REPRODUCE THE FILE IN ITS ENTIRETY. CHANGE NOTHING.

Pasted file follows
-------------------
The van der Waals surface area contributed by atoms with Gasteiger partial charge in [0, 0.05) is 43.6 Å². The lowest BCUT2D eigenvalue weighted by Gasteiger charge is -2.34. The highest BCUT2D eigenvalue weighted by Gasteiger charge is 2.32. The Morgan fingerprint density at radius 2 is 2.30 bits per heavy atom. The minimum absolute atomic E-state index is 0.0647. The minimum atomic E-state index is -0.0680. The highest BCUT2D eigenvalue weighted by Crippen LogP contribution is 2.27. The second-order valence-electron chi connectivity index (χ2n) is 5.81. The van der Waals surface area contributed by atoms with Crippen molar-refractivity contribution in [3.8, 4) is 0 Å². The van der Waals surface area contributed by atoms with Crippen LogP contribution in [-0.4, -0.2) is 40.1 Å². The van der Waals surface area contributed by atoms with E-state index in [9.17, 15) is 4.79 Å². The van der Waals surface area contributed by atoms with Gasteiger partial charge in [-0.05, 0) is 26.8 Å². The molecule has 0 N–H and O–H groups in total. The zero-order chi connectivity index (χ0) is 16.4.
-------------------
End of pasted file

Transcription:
The van der Waals surface area contributed by atoms with Gasteiger partial charge in [0, 0.05) is 43.6 Å². The lowest BCUT2D eigenvalue weighted by Gasteiger charge is -2.34. The highest BCUT2D eigenvalue weighted by Gasteiger charge is 2.32. The Morgan fingerprint density at radius 2 is 2.30 bits per heavy atom. The minimum absolute atomic E-state index is 0.0647. The minimum atomic E-state index is -0.0680. The highest BCUT2D eigenvalue weighted by Crippen LogP contribution is 2.27. The second-order valence-electron chi connectivity index (χ2n) is 5.81. The van der Waals surface area contributed by atoms with Crippen molar-refractivity contribution in [3.8, 4) is 0 Å². The van der Waals surface area contributed by atoms with Crippen LogP contribution in [-0.4, -0.2) is 40.1 Å². The van der Waals surface area contributed by atoms with E-state index in [9.17, 15) is 4.79 Å². The van der Waals surface area contributed by atoms with Gasteiger partial charge in [-0.05, 0) is 26.8 Å². The molecule has 0 N–H and O–H groups in total. The zero-order chi connectivity index (χ0) is 16.4.